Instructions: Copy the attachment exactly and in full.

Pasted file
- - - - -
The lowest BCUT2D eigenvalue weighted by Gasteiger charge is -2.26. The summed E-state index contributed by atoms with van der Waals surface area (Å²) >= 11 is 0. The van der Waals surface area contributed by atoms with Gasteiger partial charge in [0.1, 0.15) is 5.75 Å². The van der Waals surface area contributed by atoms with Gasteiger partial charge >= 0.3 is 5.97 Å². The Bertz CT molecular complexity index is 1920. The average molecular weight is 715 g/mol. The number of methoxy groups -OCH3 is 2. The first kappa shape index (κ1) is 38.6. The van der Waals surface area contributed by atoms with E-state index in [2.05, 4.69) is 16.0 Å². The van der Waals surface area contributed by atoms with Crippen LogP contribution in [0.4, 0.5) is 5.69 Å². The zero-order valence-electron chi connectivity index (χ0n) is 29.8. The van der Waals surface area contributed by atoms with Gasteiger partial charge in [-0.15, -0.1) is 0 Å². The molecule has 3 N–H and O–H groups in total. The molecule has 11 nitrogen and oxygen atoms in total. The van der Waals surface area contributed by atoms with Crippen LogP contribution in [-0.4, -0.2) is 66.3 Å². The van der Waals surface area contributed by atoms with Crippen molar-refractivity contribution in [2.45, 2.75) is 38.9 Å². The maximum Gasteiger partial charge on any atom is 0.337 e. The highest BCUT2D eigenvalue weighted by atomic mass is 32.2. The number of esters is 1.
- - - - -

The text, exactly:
The lowest BCUT2D eigenvalue weighted by Gasteiger charge is -2.26. The summed E-state index contributed by atoms with van der Waals surface area (Å²) >= 11 is 0. The van der Waals surface area contributed by atoms with Gasteiger partial charge in [0.1, 0.15) is 5.75 Å². The van der Waals surface area contributed by atoms with Gasteiger partial charge >= 0.3 is 5.97 Å². The Bertz CT molecular complexity index is 1920. The average molecular weight is 715 g/mol. The number of methoxy groups -OCH3 is 2. The first kappa shape index (κ1) is 38.6. The van der Waals surface area contributed by atoms with E-state index in [2.05, 4.69) is 16.0 Å². The van der Waals surface area contributed by atoms with Crippen LogP contribution in [0.4, 0.5) is 5.69 Å². The zero-order valence-electron chi connectivity index (χ0n) is 29.8. The van der Waals surface area contributed by atoms with Gasteiger partial charge in [-0.15, -0.1) is 0 Å². The molecule has 3 N–H and O–H groups in total. The molecule has 11 nitrogen and oxygen atoms in total. The van der Waals surface area contributed by atoms with Crippen LogP contribution in [-0.4, -0.2) is 66.3 Å². The van der Waals surface area contributed by atoms with Crippen molar-refractivity contribution in [2.45, 2.75) is 38.9 Å². The maximum Gasteiger partial charge on any atom is 0.337 e. The highest BCUT2D eigenvalue weighted by atomic mass is 32.2. The number of esters is 1.